This accessible and cutting-edge work offers a new look at the history of western "civilization", one that brings into focus the interrelated suffering of oppressed humans and other animals. Nibert argues persuasively that throughout history the exploitation of other animals has gone hand in hand with the oppression of women, people of colour, and other oppressed groups. He maintains that the oppression both of humans and of other species of animals is inextricably tangled within the structure of social arrangements. Nibert asserts that human use and mistreatment of other animals are not natural and do little to further the human condition.
Nibert's analysis emphasizes the economic and elite-driven character of prejudice, discrimination, and institutionalized repression of humans and other animals. His examination of the economic entanglements of the oppression of human and other animals is supplemented with an analysis of ideological forces and the use of state power in this sociological expose of the grotesque uses of the oppressed, past and present. Nibert suggests that the liberation of devalued groups of humans is unlikely in a world that uses other animals as fodder for the continual growth and expansion of transnational corporations and, conversely, that animal liberation cannot take place when humans continue to be exploited and oppressed.
Chapter 1 Toward A Sociological Analysis of Animal Oppression
Chapter 2 Economic Basis of Animal Oppression
Chapter 3 Capitalist Expansion and Oppression
Chapter 4 The Growth of Agribusiness and Global Oppression
Chapter 5 Oppression and the Capitalist State
Chapter 6 The Social Construction of Speciesist Reality
Chapter 7 Toward A United Struggle against Oppression
David Nibert is a former tenant organizer and community activist who is now an associate professor of sociology at Wittenberg University in Springfield, Ohio. He is the author of Hitting the Lottery Jackpot: State Governments and the Taxing of Dreams (Monthly Review Press, 2000) and articles in such journals as Critical Sociology, Society & Animals, and Race, Gender & Class.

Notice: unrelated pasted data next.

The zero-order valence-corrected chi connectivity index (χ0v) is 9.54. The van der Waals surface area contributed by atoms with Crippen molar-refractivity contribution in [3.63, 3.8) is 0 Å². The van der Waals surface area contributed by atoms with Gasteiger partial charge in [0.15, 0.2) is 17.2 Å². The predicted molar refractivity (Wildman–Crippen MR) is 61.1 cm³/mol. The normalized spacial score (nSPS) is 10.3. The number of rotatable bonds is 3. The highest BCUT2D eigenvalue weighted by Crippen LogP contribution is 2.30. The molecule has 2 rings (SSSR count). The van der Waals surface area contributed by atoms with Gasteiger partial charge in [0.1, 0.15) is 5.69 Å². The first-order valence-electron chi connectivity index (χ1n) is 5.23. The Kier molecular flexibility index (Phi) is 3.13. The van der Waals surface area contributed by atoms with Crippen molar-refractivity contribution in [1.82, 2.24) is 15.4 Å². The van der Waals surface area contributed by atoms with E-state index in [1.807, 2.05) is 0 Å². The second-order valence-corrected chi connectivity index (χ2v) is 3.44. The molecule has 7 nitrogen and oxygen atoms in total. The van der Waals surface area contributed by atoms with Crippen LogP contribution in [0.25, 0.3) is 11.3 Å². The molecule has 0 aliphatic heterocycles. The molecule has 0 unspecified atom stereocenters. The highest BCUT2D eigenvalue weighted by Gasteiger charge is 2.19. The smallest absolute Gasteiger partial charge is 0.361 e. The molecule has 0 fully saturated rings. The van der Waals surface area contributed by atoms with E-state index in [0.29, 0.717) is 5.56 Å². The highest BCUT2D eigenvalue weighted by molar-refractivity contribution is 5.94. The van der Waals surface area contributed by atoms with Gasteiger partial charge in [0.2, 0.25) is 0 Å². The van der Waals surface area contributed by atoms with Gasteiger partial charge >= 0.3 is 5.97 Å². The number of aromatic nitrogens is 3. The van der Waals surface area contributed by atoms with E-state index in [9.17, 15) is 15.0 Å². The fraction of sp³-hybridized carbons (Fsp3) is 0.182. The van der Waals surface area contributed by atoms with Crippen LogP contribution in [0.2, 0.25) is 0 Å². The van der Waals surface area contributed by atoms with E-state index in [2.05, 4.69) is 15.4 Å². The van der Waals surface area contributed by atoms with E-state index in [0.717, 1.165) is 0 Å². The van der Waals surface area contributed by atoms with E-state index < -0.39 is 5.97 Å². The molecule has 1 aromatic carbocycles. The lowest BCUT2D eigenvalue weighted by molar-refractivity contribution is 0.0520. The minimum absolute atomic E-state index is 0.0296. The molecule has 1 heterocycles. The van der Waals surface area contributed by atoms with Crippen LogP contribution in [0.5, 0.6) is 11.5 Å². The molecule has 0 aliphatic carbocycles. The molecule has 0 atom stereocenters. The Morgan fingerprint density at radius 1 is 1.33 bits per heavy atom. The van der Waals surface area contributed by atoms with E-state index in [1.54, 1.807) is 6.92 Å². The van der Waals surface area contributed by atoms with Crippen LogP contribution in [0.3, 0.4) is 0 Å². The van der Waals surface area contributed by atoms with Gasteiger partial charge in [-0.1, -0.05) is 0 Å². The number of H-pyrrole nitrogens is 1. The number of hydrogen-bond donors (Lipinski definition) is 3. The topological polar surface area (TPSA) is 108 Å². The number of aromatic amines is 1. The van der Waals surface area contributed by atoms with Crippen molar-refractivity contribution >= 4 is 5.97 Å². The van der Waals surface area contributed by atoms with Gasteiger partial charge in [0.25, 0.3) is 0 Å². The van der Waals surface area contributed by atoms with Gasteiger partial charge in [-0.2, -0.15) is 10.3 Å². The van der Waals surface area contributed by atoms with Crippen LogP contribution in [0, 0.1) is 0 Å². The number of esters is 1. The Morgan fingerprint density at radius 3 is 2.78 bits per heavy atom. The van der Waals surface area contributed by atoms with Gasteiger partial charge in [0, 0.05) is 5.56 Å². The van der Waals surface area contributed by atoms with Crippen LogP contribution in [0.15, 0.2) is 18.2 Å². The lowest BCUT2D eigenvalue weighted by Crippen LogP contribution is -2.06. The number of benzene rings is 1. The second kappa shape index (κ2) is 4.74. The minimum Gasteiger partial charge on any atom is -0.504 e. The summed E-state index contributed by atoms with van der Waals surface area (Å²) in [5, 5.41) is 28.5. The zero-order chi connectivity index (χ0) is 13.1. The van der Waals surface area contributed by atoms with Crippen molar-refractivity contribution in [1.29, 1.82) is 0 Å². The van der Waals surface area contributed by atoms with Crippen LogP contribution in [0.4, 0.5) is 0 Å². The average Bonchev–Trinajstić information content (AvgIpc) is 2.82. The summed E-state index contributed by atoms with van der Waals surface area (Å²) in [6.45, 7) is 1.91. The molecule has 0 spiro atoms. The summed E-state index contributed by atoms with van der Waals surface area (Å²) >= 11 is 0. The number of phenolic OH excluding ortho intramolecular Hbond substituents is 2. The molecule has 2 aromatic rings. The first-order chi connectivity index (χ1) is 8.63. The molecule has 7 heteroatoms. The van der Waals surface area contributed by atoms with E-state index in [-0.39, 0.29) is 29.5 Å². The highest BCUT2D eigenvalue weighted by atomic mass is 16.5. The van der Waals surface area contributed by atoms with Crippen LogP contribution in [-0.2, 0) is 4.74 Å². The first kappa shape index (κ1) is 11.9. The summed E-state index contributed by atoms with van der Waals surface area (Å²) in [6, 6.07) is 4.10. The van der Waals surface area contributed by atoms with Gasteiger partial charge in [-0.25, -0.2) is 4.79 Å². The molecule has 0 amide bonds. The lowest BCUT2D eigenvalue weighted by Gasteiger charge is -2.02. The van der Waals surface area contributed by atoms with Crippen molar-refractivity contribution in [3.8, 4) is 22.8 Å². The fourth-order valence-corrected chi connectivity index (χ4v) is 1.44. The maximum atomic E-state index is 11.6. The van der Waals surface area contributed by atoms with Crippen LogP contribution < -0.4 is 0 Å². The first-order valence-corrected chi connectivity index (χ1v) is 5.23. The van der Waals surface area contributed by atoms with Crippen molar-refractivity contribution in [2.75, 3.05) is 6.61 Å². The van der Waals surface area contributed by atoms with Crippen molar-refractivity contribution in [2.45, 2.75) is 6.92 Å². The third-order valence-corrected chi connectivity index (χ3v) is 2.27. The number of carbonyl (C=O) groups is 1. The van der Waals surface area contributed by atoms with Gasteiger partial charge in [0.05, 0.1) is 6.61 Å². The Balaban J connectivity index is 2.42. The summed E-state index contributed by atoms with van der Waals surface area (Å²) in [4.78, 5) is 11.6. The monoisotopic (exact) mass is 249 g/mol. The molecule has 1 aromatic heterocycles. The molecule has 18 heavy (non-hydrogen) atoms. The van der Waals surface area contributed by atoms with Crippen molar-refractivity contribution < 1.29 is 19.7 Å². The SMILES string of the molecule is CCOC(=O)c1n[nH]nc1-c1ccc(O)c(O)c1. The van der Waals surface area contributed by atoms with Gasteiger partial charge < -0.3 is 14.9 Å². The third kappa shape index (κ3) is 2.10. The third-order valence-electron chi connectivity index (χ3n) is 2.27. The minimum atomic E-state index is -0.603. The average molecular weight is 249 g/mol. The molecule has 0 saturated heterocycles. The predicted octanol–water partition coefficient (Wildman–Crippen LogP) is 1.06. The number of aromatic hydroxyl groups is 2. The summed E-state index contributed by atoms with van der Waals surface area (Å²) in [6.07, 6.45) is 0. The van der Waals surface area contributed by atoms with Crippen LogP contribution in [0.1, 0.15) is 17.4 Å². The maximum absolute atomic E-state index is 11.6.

"The unbridled capitalism of the petrochemical-pharmaceutical, medical, and agricultural and energy industrial complexes, combined with the military and other government and nongovernmental establishments and organizations, has created a huge market and much wealth out of the exploitation and degradation of human and other life, harming the soil, our food, our health, and our quality of life [...] This brilliant and well-referenced book, long overdue, is an incisive critque of the global problematique of Western civilization and the American way. [...] This book should be essentail reading for all undergraduate students in the sciences and the humanities. David Nibert helps show us the way to a more humane and visable future."
– Michael W. Fox, veterinarian, author, and syndicated columnist
"A groundbreaking study of the interrelated oppressions of humans and other animals; rich in historical context, well-researched and well-written, a compelling revelation."
– Michael Parenti, author of The Face of Imperialism and God and His Demons
"We live no separate history – oppression and denial harm both workers and the other animals. Yet common oppressions present an uncommon challenge. David Nibert moves the analysis to the next step with Animal Rights/Human Rights. In these pages are important insights, urgent connections, and a vital, liberating theory."
– Carol J. Adams, author of The Sexual Politics of Meat
"Nibert presents a highly provocative, engaging, and accessible discussion of how capitalism has commodified the interests of both humans and nonhumans, and that the 'freedom' supposedly provided by capitalism results in the oppression of us all. The animal rights movement – particularly in the United States – has largely ignored the economic underpinnings of animal exploitation. And American progressives have largely ignored the issue of animal rights. Nibert's book is essential reading for both groups."
– Gary L. Francione, Rutgers University
"Is capitalism all that it's cracked up to be? Or is something wrong when kids (who can afford to) can explore the whole universe over the Internet, yet are not safe enough to walk their own neighborhood streets? When a man who can entertain himself (and does) with all manner of techno-gadgetry, takes 'time out' to shoot deer and doves for fun? Thoughtful, engaging, and filled with gripping examples from the history books of how prejudice and economic bullying can create true misery for the have-nots of any race, gender, or species. Far more than dinner table discussion, this is food for progressive thought."
– Ingrid Newkirk, president, People for the Ethical Treatment of Animals (PETA)